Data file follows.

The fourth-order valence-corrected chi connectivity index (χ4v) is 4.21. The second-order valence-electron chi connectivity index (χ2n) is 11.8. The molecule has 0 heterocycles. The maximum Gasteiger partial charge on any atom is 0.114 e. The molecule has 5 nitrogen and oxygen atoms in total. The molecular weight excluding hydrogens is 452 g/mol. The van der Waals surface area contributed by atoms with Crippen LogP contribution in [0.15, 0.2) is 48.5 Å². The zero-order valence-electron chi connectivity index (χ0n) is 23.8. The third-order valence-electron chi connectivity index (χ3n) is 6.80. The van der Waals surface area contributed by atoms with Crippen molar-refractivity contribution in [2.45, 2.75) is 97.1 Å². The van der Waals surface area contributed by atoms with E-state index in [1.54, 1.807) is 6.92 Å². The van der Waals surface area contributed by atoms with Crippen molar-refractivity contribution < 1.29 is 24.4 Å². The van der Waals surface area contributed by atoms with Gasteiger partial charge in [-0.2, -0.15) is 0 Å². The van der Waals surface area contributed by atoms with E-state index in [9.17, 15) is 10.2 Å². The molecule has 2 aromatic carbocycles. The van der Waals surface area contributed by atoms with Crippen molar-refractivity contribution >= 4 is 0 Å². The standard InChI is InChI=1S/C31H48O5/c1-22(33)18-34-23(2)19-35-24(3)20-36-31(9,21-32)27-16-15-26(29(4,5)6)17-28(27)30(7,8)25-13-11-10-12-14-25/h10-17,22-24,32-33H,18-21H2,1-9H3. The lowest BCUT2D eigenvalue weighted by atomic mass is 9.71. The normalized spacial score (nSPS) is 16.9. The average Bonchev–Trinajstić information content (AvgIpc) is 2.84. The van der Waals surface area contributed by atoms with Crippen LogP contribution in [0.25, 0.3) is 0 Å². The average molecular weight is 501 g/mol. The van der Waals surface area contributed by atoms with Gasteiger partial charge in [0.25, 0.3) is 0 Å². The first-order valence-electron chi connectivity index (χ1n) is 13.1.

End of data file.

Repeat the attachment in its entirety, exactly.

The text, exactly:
The fourth-order valence-corrected chi connectivity index (χ4v) is 4.21. The second-order valence-electron chi connectivity index (χ2n) is 11.8. The molecule has 0 heterocycles. The maximum Gasteiger partial charge on any atom is 0.114 e. The molecule has 5 nitrogen and oxygen atoms in total. The molecular weight excluding hydrogens is 452 g/mol. The van der Waals surface area contributed by atoms with Crippen LogP contribution in [0.15, 0.2) is 48.5 Å². The zero-order valence-electron chi connectivity index (χ0n) is 23.8. The third-order valence-electron chi connectivity index (χ3n) is 6.80. The van der Waals surface area contributed by atoms with Crippen molar-refractivity contribution in [2.45, 2.75) is 97.1 Å². The van der Waals surface area contributed by atoms with E-state index in [1.54, 1.807) is 6.92 Å². The van der Waals surface area contributed by atoms with Crippen molar-refractivity contribution < 1.29 is 24.4 Å². The van der Waals surface area contributed by atoms with Gasteiger partial charge in [-0.2, -0.15) is 0 Å². The van der Waals surface area contributed by atoms with E-state index in [9.17, 15) is 10.2 Å². The molecule has 2 aromatic carbocycles. The van der Waals surface area contributed by atoms with Crippen molar-refractivity contribution >= 4 is 0 Å². The standard InChI is InChI=1S/C31H48O5/c1-22(33)18-34-23(2)19-35-24(3)20-36-31(9,21-32)27-16-15-26(29(4,5)6)17-28(27)30(7,8)25-13-11-10-12-14-25/h10-17,22-24,32-33H,18-21H2,1-9H3. The lowest BCUT2D eigenvalue weighted by atomic mass is 9.71. The normalized spacial score (nSPS) is 16.9. The average Bonchev–Trinajstić information content (AvgIpc) is 2.84. The van der Waals surface area contributed by atoms with Crippen LogP contribution in [0.25, 0.3) is 0 Å². The average molecular weight is 501 g/mol. The van der Waals surface area contributed by atoms with Gasteiger partial charge in [0.25, 0.3) is 0 Å². The first-order valence-electron chi connectivity index (χ1n) is 13.1.